Racial terror, Razack explains, maintains white supremacy and protects white entitlement, but also reassures today’s white settler subject that the imagined threat of racial otherness is contained. Settler colonialism is premised on the extraction not only of resources and lands but also through “everyday extractive relationships” that consolidate white superiority, among other things, by violating and annihilating Indigenous bodies. (P. 2.) Through a detailed excavation of the psychic underpinnings of the settler state, Razack reveals the way in which white identity is constituted through the continual reification of Indigenous peoples as a threat to ‘the community’. She writes, “[p]olice shootings of Indigenous people and the legal response to police use of force (along with everyday settler violence) are a part of the racial terror that is a central part of settler colonialism.” (P. 1.) Continue reading "The Quotidian and Constitutive Practice of Police Brutality Against Indigenous People"

Pizza, Pasta, and Gelato: The Legal Construction of “Made in Italy”

  • Jorge L. Esquirol, Credit Supports for Italian Specialty Products: The Case of Prosciutto and Long-Aged Cheese, 14 FIU L. Rev. 589 (2021).
  • Tomaso Ferrando, Gangmastering Passata: Multi-Territoriality of the Food System and the Legal Construction of Cheap Labor Behind the Globalized Italian Tomato, 14 FIU L. Rev. 521 (2021).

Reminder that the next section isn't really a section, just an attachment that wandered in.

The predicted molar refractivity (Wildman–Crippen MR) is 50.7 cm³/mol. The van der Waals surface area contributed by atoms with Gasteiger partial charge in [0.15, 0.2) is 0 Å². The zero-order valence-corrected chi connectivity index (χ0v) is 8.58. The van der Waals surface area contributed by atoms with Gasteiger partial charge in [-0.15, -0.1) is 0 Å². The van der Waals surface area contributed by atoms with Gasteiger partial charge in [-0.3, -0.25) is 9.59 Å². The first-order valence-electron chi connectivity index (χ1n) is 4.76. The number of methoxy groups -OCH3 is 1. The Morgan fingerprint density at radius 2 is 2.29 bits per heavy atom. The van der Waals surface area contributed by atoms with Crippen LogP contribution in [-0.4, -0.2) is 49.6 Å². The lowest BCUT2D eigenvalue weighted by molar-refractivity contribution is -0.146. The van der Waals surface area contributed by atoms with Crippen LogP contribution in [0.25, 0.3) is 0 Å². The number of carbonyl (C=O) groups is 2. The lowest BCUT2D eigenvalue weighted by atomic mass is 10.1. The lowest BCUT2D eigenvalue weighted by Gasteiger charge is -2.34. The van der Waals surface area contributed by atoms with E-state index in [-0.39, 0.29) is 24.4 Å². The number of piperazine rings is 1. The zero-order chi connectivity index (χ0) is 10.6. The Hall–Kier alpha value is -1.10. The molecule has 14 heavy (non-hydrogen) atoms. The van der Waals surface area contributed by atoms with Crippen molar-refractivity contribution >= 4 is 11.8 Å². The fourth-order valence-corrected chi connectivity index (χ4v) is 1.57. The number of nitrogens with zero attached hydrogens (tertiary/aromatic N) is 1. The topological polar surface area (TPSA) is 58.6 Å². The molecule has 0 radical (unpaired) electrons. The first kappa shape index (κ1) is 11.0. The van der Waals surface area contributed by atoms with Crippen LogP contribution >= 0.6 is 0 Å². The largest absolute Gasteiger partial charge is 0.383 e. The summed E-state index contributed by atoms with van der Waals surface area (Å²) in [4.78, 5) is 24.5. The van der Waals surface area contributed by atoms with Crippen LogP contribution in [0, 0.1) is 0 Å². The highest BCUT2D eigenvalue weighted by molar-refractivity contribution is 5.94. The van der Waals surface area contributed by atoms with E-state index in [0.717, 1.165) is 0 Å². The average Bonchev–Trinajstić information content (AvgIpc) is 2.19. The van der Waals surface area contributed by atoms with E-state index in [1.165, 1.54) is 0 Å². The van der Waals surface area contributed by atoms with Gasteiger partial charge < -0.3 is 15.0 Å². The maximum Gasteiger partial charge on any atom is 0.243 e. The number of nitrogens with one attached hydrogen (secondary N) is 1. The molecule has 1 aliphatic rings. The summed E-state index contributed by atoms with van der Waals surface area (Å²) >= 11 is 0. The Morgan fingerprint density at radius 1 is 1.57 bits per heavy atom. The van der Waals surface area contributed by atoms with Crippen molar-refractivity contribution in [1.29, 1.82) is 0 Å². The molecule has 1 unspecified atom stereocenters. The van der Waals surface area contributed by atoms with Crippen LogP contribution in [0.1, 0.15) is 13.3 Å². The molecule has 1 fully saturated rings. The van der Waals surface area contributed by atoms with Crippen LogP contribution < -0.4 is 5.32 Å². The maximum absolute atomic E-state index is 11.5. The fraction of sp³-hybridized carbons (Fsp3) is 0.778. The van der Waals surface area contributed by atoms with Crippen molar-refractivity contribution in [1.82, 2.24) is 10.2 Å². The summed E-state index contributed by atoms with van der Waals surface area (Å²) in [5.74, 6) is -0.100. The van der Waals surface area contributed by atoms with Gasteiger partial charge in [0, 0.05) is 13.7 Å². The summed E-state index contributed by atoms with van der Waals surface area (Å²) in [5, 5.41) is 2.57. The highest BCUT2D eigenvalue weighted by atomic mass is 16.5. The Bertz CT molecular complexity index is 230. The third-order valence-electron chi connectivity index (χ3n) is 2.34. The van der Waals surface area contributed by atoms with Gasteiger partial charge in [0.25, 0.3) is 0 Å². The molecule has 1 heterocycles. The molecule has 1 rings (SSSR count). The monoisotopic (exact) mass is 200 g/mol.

• Helena Alviar García, Italian Coffee: Retelling the Story, 14 FIU L. Rev. 443 (2021).
  • Michele Graziadei, The Making of an Iconic Cheese: Mozzarella Di Bufala Campana D.O.P., 14 FIU L. Rev. 615 (2021).
  • Fernanda G. Nicola & Gino Scaccia, It’s All About the Pasta: Protectionism, Liberalization, and the Challenge for Quality and Sustainability of Made in Italy, 14 FIU L. Rev. 479 (2021).

In 2020, Jorge Esquirol organized a magnifico symposium, “Made in Italy: The Law of Food, Wine and Design,” dissecting the laws that support the “Made in Italy” branding for the country’s most valued and globally exported products: espresso, mozzarella, olive oil, Parmigiano, pasta, prosciutto, tomatoes, wine, as well as design and fashion. This jot focuses on food.

Was your mouth watering just reading this list? Perusing the volume will both deepen and question your appreciation for Italian foods. You will learn fascinating facts about their histories, cultural valence, production conditions, consumption patterns, and regulation. All humans eat and most participate in the global trade of food, yet foodways (eating and culinary practices) continue to be tied to personal, cultural, and national identities. The collection of articles contributes to the burgeoning scholarship on international and comparative food law. Jotwell does not usually publish reviews of symposia, but this compendium is most powerful when taken in its entirety.  It is not any individual story of food, but it is the collection that is remarkable. Read as products of law, these foodstuffs raise deep and troubling issues of imperialism, unequal trade between North and South, labor exploitation, animal abuse, and environmental degradation. Continue reading "Pizza, Pasta, and Gelato: The Legal Construction of “Made in Italy”"